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By Herman Sillas
I remember the days when I delivered newspapers. I was about 10 years old in Los Angeles. One of the newspapers went out of business, and then I went to work for the Los Angeles Times delivering its morning newspaper. I woke up at 4 a.m. and had to be in the office by 4:30 a.m.
That is where all the guys gathered to fold our papers with rubber bands and load them on our bikes. If there was rain, we had to fold the newspapers in wax papers to prevent them from getting wet.
We had a boss, who was a pretty good guy. He took us to various places, including fishing out on the barge in Long Beach. He encouraged us to establish a baseball team and we played against other boys at newspaper offices. We had to go to our office every Tuesday evening. We would get a pep talk by our boss, then go out on our route and try to get new customers. We all hated doing that, but it was our duty.
We had to check in at the office before going home. If you had a new customer, the boss had a
$5 bill tacked on the wall and you would get a chance to throw two darts at it. If you hit the bill, you won it.
The part of the job I didn’t like was collecting money. At the end of the month, we had to go out to our customers and collect. We had to pay our boss, who then paid the LA Times. The rest of the money owed by our customers was our money. The trouble was that some customers were gone and so was our money. I remember one time I decided to get my mother a set of forks and knives for Christmas from the newspaper if I could get 10 new customers. The last day to submit the customers came. I needed one more customer. I couldn’t find one. In desperation I submitted a false name and address. I got the set for my mother. She was happy, and I had an extra newspaper that I was paying for a couple of months. I quit the job when I got to the ninth grade.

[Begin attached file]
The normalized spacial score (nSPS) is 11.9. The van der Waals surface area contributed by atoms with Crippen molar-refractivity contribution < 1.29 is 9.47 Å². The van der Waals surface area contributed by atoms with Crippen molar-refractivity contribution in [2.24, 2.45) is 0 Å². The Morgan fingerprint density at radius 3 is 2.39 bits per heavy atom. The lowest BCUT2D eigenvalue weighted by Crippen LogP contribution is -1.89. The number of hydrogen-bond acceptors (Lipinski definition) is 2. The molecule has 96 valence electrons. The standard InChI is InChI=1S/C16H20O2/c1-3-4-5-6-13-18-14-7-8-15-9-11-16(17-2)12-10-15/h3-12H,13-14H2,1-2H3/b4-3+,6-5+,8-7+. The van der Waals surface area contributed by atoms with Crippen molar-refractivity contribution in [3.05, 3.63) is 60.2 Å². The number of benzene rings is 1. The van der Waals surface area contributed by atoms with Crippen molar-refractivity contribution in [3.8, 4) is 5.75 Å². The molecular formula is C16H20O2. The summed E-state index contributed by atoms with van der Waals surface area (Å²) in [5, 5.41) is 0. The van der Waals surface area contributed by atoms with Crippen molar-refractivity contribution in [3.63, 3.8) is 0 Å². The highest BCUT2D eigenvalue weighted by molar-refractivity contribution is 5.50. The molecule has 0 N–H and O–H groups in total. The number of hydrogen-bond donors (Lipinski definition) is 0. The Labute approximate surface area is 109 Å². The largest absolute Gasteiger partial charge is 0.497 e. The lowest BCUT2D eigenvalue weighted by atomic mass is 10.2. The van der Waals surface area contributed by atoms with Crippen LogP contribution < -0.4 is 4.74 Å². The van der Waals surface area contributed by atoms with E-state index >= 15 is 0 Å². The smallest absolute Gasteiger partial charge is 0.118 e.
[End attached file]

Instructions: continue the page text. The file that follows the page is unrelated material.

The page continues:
Later on, when I was a lawyer, I was at lunch with a female attorney. We were talking about past jobs. I mentioned delivering papers. She told me she and another woman delivered morning newspapers together in a car. What happened to delivery boys? They were eliminated.
Today, my wife, Cora, and I don’t function until we have read the LA Times every morning from the front to the last page. The trouble is sometimes we don’t get the LA Times every morning.
At least once a week we have to call and tell them we didn’t get the paper that morning. An hour later, this nice young girl comes and brings our copy of the paper and apologizes for the late delivery.
You can’t get mad at her. We are accustomed to getting our paper every morning. It is a lifelong habit for us. The younger generation doesn’t get a morning newspaper. They get news via computers, radio, phones or television. Cora and I are hanging on to a method that requires a delivery of a newspaper.
Sometimes delivery takes longer than expected. The newer generations don’t care.
That’s the view from the Pier.
Herman Sillas is an author and resident of San Clemente and a former U.S. District Attorney. He may be reached at email@example.com.